I promised myself I would take some time to admire anime on technical merits and then promptly forgot all about it. It’s not that I don’t want to. I just started watching these really fun and endearing shows (Gurren Lagann and Cells at Work), that slowly develop characters by giving them benevolent but challenging foils and… Sorry , I did it again…

For my first celebration of production values in animes, I’ve decided to talk about 5 shows that have gorgeous movements. I’ve omitted movies because reasons. These are all series that had me gawking at the marvel of animation while detailed characters flew around the screen. Of course the list is subjective and limited to my personal experience. So please let me know your picks. Especially if it’s shows you didn’t necessarily like but still admired on a technical level. I did like all of mine….a lot…..


5 The Saga of Tanya the Evil

I was a bit hard on Tanya when I first watched/reviewed her. She was one of the first shows I sat through after ending my very long anime hiatus and starting this blog. At the time I longed for a little extra polish on the animation. To be honest, I’m not even sure what I wanted. It’s not as if there was a dramatic loss of detailing or the action looked sluggish. I think I just wanted to be a *serious critic*. Don’t worry, I got over it.

Since then, I’ve come to realize that for a random single cour anime, Tanya looked fantastic and moved like a dancer. To this day I can picture those high speed aerial battles with wild explosions blooming across the screen. The action was rapid and responsive. What more can you ask for. In a show that needed the the tension of combat to come across yet remain light and entertaining, the fighting animation was key. And it was great.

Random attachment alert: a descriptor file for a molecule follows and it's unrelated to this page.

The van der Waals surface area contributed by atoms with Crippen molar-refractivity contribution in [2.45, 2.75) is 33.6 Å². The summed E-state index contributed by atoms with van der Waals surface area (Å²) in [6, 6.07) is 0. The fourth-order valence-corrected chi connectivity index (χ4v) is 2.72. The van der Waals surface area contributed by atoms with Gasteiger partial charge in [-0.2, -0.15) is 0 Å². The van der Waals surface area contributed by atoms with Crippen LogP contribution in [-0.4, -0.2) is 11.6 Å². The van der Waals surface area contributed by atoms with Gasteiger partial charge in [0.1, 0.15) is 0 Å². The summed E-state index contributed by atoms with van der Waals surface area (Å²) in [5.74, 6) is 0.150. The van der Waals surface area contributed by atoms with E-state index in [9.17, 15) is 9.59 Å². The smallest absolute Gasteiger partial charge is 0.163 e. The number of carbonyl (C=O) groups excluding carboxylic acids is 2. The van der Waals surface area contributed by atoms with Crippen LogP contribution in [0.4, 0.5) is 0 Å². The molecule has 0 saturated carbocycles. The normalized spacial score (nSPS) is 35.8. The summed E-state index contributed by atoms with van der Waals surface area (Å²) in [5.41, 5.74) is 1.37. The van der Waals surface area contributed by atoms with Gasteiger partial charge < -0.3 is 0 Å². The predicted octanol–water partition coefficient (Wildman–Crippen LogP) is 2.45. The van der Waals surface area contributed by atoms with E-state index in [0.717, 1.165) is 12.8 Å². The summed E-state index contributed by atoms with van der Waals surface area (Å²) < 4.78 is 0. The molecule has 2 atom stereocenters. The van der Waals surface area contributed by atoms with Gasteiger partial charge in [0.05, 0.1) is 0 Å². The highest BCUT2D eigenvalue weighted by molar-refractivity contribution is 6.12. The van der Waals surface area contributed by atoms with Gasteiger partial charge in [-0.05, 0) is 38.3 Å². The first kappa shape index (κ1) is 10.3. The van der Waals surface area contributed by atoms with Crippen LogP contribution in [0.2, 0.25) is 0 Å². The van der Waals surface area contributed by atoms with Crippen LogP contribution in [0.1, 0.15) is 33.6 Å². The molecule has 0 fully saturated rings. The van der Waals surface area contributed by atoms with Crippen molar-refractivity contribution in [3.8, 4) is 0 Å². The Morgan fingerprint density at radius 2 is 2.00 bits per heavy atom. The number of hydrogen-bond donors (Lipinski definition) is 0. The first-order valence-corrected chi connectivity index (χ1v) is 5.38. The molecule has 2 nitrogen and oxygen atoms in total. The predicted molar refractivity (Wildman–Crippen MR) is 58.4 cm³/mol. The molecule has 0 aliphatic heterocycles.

kenshin stance

4 Rurouni Kenshin

Kenshin is over 20 years old now… And let me tell you boys and girls, it holds up! I am biased. I do know about the author’s personal issues and I am also very conflicted. That’s a different post.

I’ve rewatched Kenshin more recently for various reasons and I caught myself just staring slack jawed at the sword play on display. Forget good for the time. Kenshin would have no problem competing with a brand new anime when it comes to choreography. Now that’s really impressive for a senior citizen.

Zvezda fight

3. World Conquest Plot Zvezda

Why do I pick shows with such long titles? Ok they don’t really compare to light novel titles but still… I’m typing this on a phone… Anywhose, I’ve been annoying you all with my newly discovered love of Zvezda for a minute now. Seems I use any possible excuse I can find to sneak in a reference to this show. However, it really has earned its spot on this list. I mean as much as anything can earn it’s spot on these arbitrary and subjective top lists…